New runway capacity 'needed' in South East

Sir Howard Davies: 'Inefficient capacity' for air traffic

Related Stories

The south-east of England will need more runway capacity in the years to come, the head of the Airports Commission has said.

In a speech, Sir Howard Davies set out the commission's "developing views" on the UK's future airport capacity needs.

He said the "provisional conclusion" was that extra runway capacity would be needed in the South East over the coming decades.

To rely on existing runways would lead to "a distinctly sub-optimal solution".

In a speech, Sir Howard said the demands on the UK's busiest airports were likely to continue to grow "even if we take a more conservative view of future aviation demand than the Department for Transport has in the past".

He said that the commission thought it was difficult to see how the free market alone could resolve the capacity-demand imbalance in the South East.

Regional airports are already serving their local markets effectively but it is difficult to see how they can absorb all the excess demand, he said.

"Taken together, these considerations point to the need for new runway infrastructure in the south-east of England in the coming decades," he said.

The Airports Commission was launched on 2 November last year, with the aim that it should produce a full and final report no later the summer of 2015, which would be after the next general election.

Sir Howard, a former director general of the CBI and ex-head of the Financial Services Authority, said: "Our final conclusions will certainly not please everyone. I am sure about that."

Labour had approved an extra, third runway at Heathrow airport, but this plan was abandoned by the coalition Government when it took power in May 2010.

Since then, the debate about airport capacity has continued, with Mayor of London Boris Johnson proposing a new airport, while other people have called for expansion at either Stansted or Gatwick.

More on This Story

Related Stories

The BBC is not responsible for the content of external Internet sites

More Business stories

RSS

BBC Business Live

  1.  
    'HAIRY HIPSTERS' 06:58:
    Hipster olympics Berlin

    Wake Up to Money speaks to some "hairy hipsters" in London's trendy Shoreditch. One claims to spend "as little as possible" on grooming. Martin Wood, from IRI says there has been a decline in the sales of razor blades. Those who do shave are doing it less frequently, perhaps because they work from home and the expense is an issue too, Mr Wood says.

     
  2.  
    END OF QE 06:52: BBC Radio 4

    Andrew Wilson of Goldman Sachs Asset Management tells the Today programme Wednesdays US Federal Reserve announcement on interest rates was "largely as expected". It reiterated that it will raise interest rates once a "considerable time" has passed after its stimulus programme ends in October. "Essentially it looks like 1.5% interest rates by the end of next year," he says.

     
  3.  
    ALIBABA SHARE SALE 06:30: Radio 5 live

    "You are getting a taste of the future," says Gordon Barber, from the centre for digital business at the University of Salford on Wake Up to Money. He browses the Alibaba website in his spare time. He says it can give an insight into where high street technology products will be in one or two years time.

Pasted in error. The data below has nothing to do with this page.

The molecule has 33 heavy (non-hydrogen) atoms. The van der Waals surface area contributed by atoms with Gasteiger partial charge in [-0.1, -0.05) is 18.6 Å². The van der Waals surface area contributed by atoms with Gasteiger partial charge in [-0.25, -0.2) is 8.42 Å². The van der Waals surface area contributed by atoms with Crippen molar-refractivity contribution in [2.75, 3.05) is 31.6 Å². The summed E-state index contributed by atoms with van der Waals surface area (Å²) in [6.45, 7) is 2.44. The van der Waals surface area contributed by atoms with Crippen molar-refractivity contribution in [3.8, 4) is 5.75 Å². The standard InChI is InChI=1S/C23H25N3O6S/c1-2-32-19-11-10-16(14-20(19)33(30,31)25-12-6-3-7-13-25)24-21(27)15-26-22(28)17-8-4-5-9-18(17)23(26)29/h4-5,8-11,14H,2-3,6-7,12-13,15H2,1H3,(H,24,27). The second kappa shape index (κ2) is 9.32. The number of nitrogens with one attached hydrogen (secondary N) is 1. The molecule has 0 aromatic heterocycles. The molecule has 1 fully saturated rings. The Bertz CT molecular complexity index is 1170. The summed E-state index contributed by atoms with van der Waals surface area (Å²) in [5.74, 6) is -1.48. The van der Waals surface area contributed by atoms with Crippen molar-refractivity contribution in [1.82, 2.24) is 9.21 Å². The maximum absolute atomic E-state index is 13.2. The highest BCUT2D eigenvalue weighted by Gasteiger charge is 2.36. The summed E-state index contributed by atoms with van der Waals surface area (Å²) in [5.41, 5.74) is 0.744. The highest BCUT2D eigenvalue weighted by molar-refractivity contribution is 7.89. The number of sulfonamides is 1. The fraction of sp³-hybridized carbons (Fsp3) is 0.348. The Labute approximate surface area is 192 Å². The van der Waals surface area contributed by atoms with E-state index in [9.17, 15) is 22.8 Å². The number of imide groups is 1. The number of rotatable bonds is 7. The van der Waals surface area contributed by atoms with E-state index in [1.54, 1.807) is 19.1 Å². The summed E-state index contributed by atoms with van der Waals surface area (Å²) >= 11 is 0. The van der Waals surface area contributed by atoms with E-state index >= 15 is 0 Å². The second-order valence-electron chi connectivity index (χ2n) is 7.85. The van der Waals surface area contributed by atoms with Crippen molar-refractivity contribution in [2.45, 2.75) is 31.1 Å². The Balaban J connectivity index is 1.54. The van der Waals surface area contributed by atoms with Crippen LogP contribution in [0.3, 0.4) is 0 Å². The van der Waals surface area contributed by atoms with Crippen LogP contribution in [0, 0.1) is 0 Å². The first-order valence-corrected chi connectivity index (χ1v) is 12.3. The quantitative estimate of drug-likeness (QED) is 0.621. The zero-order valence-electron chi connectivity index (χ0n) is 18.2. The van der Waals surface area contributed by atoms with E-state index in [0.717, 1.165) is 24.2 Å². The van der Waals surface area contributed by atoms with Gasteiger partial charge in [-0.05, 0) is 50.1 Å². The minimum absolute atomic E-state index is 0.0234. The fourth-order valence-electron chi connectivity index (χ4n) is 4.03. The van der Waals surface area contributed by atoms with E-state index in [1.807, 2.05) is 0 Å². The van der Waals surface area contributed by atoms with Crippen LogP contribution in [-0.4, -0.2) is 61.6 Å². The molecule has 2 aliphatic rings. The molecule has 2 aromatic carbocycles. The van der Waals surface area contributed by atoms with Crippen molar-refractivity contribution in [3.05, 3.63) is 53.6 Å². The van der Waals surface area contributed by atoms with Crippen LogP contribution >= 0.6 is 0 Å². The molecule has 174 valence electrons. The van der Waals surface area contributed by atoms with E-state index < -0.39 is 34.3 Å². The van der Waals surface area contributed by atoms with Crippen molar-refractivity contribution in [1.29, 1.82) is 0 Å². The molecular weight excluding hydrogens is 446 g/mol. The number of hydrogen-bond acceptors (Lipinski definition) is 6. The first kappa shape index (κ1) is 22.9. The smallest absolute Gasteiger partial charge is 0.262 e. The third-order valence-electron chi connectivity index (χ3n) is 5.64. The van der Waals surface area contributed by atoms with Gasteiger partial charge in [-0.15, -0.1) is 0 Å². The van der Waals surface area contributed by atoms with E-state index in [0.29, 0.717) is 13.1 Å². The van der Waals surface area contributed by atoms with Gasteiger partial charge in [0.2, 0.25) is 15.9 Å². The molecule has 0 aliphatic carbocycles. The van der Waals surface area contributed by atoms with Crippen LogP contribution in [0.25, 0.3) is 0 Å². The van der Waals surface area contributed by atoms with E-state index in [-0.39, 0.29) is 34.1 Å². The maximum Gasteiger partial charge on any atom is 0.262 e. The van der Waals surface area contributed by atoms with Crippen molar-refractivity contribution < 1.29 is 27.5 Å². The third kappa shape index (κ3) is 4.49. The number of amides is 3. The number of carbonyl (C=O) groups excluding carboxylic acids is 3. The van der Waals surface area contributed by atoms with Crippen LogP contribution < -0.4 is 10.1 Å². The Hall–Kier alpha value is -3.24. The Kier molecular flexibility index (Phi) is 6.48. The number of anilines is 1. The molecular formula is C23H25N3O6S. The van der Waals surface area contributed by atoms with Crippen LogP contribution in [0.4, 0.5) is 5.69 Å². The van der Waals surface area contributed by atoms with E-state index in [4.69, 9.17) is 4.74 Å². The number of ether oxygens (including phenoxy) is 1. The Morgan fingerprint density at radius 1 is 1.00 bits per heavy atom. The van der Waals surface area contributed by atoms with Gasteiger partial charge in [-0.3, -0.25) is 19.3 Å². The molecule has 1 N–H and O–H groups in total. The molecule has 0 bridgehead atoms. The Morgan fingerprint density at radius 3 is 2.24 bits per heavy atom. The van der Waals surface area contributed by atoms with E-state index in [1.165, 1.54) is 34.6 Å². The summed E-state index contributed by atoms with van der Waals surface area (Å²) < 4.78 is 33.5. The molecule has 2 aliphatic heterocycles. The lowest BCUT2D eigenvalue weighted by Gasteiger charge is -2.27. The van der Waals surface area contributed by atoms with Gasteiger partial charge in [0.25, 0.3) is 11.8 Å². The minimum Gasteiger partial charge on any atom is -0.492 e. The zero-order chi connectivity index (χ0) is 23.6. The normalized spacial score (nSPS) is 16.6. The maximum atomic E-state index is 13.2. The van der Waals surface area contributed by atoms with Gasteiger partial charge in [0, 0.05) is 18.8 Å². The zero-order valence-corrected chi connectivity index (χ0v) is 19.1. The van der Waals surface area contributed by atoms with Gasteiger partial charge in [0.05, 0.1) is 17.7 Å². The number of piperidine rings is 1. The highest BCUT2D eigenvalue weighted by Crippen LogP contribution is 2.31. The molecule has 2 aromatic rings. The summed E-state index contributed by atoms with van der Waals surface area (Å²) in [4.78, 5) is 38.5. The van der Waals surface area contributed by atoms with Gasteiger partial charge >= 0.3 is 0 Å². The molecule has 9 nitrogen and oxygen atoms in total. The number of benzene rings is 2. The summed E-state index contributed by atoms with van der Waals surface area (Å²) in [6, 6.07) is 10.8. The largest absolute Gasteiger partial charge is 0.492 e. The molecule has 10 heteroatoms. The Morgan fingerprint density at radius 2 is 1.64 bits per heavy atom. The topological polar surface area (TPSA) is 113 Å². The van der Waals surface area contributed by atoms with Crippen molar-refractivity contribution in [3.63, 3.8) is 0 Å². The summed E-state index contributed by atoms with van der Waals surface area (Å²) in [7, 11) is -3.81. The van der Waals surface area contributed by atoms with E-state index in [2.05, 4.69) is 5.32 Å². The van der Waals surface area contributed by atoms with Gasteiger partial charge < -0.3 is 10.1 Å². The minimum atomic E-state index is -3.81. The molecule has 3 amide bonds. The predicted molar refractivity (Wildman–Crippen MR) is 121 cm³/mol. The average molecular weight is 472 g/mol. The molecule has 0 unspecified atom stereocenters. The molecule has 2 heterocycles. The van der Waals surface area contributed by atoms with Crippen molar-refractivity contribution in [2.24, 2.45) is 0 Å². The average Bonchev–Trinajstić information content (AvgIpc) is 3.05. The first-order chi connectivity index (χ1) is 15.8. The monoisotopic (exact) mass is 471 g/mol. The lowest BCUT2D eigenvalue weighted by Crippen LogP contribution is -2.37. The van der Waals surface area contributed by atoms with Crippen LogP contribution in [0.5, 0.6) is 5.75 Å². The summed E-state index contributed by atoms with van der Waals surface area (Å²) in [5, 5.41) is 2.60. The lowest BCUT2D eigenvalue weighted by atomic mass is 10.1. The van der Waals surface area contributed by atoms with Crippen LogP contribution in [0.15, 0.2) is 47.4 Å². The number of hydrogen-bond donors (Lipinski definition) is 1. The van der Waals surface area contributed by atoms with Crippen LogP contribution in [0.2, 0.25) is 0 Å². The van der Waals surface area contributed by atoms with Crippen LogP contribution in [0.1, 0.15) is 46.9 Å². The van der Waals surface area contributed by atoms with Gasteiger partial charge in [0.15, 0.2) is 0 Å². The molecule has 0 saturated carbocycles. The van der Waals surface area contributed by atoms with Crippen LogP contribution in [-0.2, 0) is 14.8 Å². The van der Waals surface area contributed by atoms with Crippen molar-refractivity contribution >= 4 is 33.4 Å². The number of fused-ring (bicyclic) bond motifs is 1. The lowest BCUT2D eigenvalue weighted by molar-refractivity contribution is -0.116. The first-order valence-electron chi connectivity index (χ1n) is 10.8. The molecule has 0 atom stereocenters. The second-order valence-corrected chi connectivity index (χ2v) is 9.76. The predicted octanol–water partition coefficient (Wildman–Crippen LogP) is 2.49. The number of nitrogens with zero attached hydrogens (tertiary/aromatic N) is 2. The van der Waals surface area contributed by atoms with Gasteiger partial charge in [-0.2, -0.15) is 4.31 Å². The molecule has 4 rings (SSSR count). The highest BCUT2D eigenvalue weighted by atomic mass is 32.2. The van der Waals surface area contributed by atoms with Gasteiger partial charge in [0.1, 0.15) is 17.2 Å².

4.  
    ALIBABA SHARE SALE 06:16: Radio 5 live

    "Investors are punch drunk with new issues," says Justin Urquhart Stewart, co-founder and senior partner of Seven Investment Management on Wake Up to Money. He says that recent shares sales have been "overpriced" and "oversold". He adds investors want to wait until shares settle down before investing in firms like Alibaba.

     
  5.  
    ALIBABA SHARE SALE 06:10: Radio 5 live
    Alibaba HQ

    The BBC's Ali Moore in Singapore explains the extent of Alibaba on Wake Up to Money. It owns China's biggest online shopping site. It has an online payment system. It owns 35% of a department store chain and it wants a banking licence. But she says the firm does not face massive competition in its home market, so it's not clear how it will do outside China. Its shares are expected to be priced after the US markets close on Thursday.

     
  6.  
    PHONES 4U RESCUE 06:02: Radio 5 live
    Phones 4U store

    Bondholders "were extremely angry over what happened," says Justin Urquhart Stewart, co-founder of Seven Investment Management Wake Up to Money. He's referring to the collapse of Phones 4U. Its private equity owners took more than £200m out of the firm by loading it with debt. Now those holders of debt are offering to take a loss to keep the business going.

     
  7.  
    06:01: Matthew West Business Reporter

    Morning folks. As always feel free to get in touch either on email bizlivepage@bbc.co.uk or on twitter @bbcbusiness.

     
  8.  
    06:00: Ben Morris Business Reporter

    A group of Phones 4U creditors are offering a deal to help revive the firm, and find out why you should care about Alibaba. Stay with the Business live page.

     

Features

From BBC Capital

Programmes

  • Cinema audienceClick Watch

    Brighter 3D films - the new laser-based system promising to deliver crisper, clearer movies

BBC © 2014 The BBC is not responsible for the content of external sites. Read more.

This page is best viewed in an up-to-date web browser with style sheets (CSS) enabled. While you will be able to view the content of this page in your current browser, you will not be able to get the full visual experience. Please consider upgrading your browser software or enabling style sheets (CSS) if you are able to do so.